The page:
BY GINA G. SCALA
There are few topics I hold my tongue on; in fact, most who know me would say if I think it, I say it. It’s not quite that extreme; but not too far off, either.
And I make no secret of being a huge fan of Gov. Chris Christie, even before his stellar leadership before, during and after Superstorm Sandy. What I haven’t “weighed” in on, though, is the issue of his weight; mostly because I don’t see it as an issue.
When I think of Christie I think larger-than-life personality; good ol' Jersey Boy attitude and sense of humor; not 'wow how much does that guy weigh, anyhow?'. So imagine my consternation every time someone decides Christie isn’t a good fit (no pun intended) as a role model because of his weight; especially when that person is also a fan.
“I’m a big supporter of Christie, voted for him for governor and would vote for him for president, but he’s not the best role model, physically for kids in New Jersey and America,” said Tom Sparber, director and founder of Camp Pocono Trails; the focus of MTV’s “Fat Camp” and “Return to Fat Camp." “It would be helpful to him and everybody if he would take action for himself,” said Sparber.
In an April 4 letter to the governor inviting him to spend at day at the camp, Sparber said he and his staff would show Christie how to “make better choices for meals and snacks and learn that exercise can be truly fun.”
Hmm…I wonder what kind of clairvoyance Mr. Sparber has to know that Christie doesn’t already know how to do those things. Hello, news flash, Mr. Sparber, just because the governor is getting megabucks to endorse trendy weight loss programs on national television doesn’t mean he isn’t taking action for himself.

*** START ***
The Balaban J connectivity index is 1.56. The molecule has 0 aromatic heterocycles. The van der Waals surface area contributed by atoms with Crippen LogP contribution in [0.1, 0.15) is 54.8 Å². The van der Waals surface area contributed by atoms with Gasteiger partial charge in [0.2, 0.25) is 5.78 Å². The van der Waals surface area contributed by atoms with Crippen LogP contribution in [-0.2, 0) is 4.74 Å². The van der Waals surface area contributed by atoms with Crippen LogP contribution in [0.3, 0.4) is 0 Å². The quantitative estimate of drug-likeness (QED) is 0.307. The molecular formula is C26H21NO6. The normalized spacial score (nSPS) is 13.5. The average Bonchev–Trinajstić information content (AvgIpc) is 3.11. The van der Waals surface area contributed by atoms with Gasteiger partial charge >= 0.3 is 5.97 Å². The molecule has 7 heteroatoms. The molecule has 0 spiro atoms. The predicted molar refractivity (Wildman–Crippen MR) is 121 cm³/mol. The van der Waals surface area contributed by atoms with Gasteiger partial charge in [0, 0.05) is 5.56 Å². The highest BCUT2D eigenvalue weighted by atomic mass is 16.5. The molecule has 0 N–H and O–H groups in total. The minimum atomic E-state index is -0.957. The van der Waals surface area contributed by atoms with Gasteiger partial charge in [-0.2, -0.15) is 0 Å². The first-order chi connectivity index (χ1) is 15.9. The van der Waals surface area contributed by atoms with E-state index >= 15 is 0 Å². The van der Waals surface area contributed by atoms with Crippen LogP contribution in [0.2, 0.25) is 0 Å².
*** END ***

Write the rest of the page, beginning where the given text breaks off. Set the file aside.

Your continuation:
Here’s what I find most offensive, and it isn’t the invitation to fat camp, but the idea that someone who is heavier can’t be a good role model; physically or otherwise. I am just wondering what that says to America’s youth?
Most likely, Sparber didn’t intend to come across like an utterly thoughtless individual. I, however, am having a hard time seeing him as more different than the Marie Claire blogger who took aim at CBS’ Mike & Molly, a show about two overweight people who meet at an Overeaters’ Anonymous meeting, when it first aired in 2010.
Perhaps, society should stop looking outside the family for role models and start asking why it’s okay for children to play video or computer games for hours on end; why fast food restaurants supersize everything; why healthier food options remain just out-of-reach, financially, for some families and why some gym memberships can still break the bank?